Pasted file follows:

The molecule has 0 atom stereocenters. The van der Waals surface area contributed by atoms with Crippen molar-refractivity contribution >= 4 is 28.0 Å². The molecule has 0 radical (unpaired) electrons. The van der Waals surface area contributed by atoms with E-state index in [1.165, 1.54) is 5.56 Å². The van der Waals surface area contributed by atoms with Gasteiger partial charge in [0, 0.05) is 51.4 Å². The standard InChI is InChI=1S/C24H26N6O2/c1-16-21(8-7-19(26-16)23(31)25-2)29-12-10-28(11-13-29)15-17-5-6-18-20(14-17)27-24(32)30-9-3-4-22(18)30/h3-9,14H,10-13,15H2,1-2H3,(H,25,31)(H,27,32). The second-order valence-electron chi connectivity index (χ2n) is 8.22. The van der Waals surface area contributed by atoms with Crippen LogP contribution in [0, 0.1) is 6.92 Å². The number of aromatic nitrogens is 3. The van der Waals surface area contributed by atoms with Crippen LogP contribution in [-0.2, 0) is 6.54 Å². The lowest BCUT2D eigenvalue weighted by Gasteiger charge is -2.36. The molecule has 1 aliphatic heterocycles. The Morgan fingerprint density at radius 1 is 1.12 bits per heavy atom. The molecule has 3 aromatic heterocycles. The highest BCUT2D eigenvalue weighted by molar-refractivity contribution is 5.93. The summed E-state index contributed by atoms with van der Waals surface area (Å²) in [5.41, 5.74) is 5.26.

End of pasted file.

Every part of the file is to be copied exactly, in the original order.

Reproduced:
The molecule has 0 atom stereocenters. The van der Waals surface area contributed by atoms with Crippen molar-refractivity contribution >= 4 is 28.0 Å². The molecule has 0 radical (unpaired) electrons. The van der Waals surface area contributed by atoms with E-state index in [1.165, 1.54) is 5.56 Å². The van der Waals surface area contributed by atoms with Gasteiger partial charge in [0, 0.05) is 51.4 Å². The standard InChI is InChI=1S/C24H26N6O2/c1-16-21(8-7-19(26-16)23(31)25-2)29-12-10-28(11-13-29)15-17-5-6-18-20(14-17)27-24(32)30-9-3-4-22(18)30/h3-9,14H,10-13,15H2,1-2H3,(H,25,31)(H,27,32). The second-order valence-electron chi connectivity index (χ2n) is 8.22. The van der Waals surface area contributed by atoms with Crippen LogP contribution in [0, 0.1) is 6.92 Å². The number of aromatic nitrogens is 3. The van der Waals surface area contributed by atoms with Crippen LogP contribution in [-0.2, 0) is 6.54 Å². The lowest BCUT2D eigenvalue weighted by Gasteiger charge is -2.36. The molecule has 1 aliphatic heterocycles. The Morgan fingerprint density at radius 1 is 1.12 bits per heavy atom. The molecule has 3 aromatic heterocycles. The highest BCUT2D eigenvalue weighted by molar-refractivity contribution is 5.93. The summed E-state index contributed by atoms with van der Waals surface area (Å²) in [5.41, 5.74) is 5.26.